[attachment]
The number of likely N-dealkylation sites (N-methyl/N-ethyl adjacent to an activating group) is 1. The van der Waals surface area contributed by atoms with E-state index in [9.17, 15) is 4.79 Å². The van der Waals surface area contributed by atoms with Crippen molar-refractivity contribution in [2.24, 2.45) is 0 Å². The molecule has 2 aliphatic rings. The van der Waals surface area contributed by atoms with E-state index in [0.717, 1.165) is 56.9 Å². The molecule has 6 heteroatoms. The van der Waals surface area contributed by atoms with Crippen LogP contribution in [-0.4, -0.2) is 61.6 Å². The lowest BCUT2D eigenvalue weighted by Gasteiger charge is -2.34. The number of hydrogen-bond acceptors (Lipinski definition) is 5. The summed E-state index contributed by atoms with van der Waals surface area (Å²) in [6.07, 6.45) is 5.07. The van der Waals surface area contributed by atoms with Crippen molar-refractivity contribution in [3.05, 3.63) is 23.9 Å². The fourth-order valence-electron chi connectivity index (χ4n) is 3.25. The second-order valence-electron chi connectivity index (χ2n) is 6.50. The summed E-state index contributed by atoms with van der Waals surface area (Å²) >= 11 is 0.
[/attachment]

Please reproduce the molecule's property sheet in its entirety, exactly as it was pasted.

The number of likely N-dealkylation sites (N-methyl/N-ethyl adjacent to an activating group) is 1. The van der Waals surface area contributed by atoms with E-state index in [9.17, 15) is 4.79 Å². The van der Waals surface area contributed by atoms with Crippen molar-refractivity contribution in [2.24, 2.45) is 0 Å². The molecule has 2 aliphatic rings. The van der Waals surface area contributed by atoms with E-state index in [0.717, 1.165) is 56.9 Å². The molecule has 6 heteroatoms. The van der Waals surface area contributed by atoms with Crippen LogP contribution in [-0.4, -0.2) is 61.6 Å². The lowest BCUT2D eigenvalue weighted by Gasteiger charge is -2.34. The number of hydrogen-bond acceptors (Lipinski definition) is 5. The summed E-state index contributed by atoms with van der Waals surface area (Å²) in [6.07, 6.45) is 5.07. The van der Waals surface area contributed by atoms with Crippen molar-refractivity contribution in [3.05, 3.63) is 23.9 Å². The fourth-order valence-electron chi connectivity index (χ4n) is 3.25. The second-order valence-electron chi connectivity index (χ2n) is 6.50. The summed E-state index contributed by atoms with van der Waals surface area (Å²) >= 11 is 0.